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Research

I am a medievalist interested in bridging contemporary ideas about the medieval period with the diversity and strangeness of the medieval period itself. My current research focuses on the medieval understanding of melancholy across genre, interrogating questions of stress, labor, and affect in medieval life writing and scientific texts.

My previous work has centered on manuscript studies and materiality in medieval science. In June 2017, I studied the representations of human difference through the bodies of animals in late medieval classifactory texts, by working with late medieval bestiaries in Florence, London, and Cambridge.In my role as Graduate Fellow at the New York Botanical Garden in Summer 2019, I worked with several early print copies of the De Secretis Nature and other medical incunabula, examining the prevalence of reader annotation as a method of tracking shifting attitudes toward medical authority and responsibility for care in the late medieval period. Also in Summer 2019, I worked with a fifteenth century manuscript of the Regime du Corps at the Morgan Library, and produced an article with the Synapsis Journal of health humanities, which can be found here.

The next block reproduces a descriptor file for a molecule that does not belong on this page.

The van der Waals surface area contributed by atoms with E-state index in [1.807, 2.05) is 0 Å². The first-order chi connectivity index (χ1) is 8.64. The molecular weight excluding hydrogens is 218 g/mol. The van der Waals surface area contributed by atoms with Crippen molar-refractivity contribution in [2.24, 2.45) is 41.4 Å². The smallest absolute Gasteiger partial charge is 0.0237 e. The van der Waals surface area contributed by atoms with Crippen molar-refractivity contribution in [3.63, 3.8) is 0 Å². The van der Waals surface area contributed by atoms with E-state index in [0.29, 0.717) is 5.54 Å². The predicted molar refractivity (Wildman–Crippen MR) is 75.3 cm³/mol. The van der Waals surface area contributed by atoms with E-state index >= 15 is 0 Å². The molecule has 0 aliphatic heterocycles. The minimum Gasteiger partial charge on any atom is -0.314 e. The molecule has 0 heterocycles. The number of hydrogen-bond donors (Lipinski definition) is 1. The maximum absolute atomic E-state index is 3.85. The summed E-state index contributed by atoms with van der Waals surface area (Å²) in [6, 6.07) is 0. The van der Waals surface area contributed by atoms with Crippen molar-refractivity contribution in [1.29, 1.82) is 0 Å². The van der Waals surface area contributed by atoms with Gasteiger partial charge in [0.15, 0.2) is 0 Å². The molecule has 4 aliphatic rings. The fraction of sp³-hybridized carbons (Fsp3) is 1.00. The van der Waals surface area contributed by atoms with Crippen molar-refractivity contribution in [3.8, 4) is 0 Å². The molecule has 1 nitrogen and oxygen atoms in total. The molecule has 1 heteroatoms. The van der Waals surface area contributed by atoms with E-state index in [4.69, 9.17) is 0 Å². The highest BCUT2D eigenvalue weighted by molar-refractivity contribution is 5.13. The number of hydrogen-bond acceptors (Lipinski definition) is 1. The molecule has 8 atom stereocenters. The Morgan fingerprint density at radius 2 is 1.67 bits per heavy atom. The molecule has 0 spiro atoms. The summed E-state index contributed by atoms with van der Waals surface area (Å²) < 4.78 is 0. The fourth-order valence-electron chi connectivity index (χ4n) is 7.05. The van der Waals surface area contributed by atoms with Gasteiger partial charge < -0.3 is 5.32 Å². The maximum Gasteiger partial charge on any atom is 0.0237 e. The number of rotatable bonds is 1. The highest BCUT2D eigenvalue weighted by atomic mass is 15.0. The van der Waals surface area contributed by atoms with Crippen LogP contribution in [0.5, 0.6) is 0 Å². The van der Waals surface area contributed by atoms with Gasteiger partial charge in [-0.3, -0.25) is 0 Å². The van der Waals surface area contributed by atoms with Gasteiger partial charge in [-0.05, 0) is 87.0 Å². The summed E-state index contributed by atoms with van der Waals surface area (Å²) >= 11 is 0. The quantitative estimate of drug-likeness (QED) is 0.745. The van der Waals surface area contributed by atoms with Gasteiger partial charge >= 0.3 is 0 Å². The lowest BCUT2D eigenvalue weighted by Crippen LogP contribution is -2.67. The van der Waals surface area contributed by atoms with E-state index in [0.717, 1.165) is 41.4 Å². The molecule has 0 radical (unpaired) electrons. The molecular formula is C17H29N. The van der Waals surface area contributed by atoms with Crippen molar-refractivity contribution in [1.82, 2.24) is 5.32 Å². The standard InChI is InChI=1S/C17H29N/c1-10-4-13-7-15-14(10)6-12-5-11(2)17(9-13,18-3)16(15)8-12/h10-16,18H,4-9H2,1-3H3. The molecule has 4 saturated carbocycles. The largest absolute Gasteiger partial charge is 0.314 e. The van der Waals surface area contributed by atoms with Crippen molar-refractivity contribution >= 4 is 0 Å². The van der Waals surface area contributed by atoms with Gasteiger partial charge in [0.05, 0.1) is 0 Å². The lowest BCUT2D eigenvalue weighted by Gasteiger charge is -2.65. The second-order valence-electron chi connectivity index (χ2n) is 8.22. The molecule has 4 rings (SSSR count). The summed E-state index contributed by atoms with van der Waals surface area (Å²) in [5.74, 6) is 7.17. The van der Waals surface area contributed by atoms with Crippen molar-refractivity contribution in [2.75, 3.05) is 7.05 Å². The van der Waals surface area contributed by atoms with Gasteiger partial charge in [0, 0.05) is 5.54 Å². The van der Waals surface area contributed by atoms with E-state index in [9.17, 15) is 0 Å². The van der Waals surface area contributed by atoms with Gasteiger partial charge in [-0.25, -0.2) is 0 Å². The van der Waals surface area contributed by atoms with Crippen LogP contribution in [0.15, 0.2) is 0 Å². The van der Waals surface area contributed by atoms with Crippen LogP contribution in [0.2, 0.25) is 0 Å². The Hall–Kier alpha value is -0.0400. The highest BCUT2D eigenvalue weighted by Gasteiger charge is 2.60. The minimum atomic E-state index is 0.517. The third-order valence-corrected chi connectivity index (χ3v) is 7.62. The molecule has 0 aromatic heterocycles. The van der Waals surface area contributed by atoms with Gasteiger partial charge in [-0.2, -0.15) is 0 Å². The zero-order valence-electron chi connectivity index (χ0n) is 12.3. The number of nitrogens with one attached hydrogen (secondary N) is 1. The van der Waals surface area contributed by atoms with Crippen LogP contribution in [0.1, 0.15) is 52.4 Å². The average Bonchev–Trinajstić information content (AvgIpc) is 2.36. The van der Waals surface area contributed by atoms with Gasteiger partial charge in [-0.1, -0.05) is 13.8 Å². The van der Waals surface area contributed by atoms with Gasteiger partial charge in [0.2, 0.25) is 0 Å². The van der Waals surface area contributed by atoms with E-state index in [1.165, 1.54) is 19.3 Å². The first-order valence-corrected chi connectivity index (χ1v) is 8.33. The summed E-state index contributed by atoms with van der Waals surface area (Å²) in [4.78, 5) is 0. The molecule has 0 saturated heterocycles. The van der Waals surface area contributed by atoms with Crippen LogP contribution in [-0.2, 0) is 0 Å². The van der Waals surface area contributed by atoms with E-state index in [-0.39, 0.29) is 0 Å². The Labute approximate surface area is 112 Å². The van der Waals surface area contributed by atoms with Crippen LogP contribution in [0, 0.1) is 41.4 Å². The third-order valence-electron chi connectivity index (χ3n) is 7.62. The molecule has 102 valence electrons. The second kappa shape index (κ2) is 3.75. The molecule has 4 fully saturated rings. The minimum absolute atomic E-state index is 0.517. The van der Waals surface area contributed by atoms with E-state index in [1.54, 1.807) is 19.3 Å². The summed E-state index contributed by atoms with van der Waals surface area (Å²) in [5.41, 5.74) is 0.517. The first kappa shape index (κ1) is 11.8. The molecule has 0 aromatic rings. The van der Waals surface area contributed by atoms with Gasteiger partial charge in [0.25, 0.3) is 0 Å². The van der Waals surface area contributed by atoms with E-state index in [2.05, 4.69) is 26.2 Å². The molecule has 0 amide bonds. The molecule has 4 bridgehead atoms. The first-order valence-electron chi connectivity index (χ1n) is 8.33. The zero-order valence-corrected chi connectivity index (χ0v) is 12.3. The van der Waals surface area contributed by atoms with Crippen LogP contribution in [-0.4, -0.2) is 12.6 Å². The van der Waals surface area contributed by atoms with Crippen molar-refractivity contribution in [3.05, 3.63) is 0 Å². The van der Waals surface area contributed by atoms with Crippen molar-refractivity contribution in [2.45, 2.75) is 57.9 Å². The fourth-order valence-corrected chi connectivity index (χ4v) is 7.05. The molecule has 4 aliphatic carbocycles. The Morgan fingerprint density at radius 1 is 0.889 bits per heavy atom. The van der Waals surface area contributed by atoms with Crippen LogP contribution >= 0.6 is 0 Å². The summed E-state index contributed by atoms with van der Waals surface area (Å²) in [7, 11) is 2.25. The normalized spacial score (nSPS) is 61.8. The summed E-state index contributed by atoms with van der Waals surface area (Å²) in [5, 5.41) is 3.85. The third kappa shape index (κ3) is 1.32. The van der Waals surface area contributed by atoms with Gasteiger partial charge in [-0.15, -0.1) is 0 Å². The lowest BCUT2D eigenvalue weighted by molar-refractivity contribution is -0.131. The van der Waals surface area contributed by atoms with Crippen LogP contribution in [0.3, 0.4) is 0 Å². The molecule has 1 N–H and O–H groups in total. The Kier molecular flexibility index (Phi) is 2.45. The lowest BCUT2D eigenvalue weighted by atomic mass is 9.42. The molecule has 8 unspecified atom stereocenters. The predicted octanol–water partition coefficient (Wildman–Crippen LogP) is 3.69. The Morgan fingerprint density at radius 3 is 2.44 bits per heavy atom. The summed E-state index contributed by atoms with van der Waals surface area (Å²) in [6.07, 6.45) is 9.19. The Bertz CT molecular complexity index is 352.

I am extremely passionate about the public humanities, and I present my work with the intention that it be widely accessible. I am also invested in multimodal projects, because of their potential to reach wide audiences and present academic topics in an entirely new way. Currently, in addition to my academic work, I am producing a podcast about medieval culture in modern life, which will premiere later this year.

Past Projects:

My translation of Thomas Hoccleve’s Ballades to Henry Somer, published by the International Hoccleve Society, can be found here.

Forthcoming:

MedievalPod, a podcast and website dedicated to learning about modern imaginaries of the medieval period, and to talking with smart people about them. The project website is here.

An article in a forthcoming collection about syllabus design and scaled syllabi, to be announced!

A review of a monograph in premodern disability studies, TBA!

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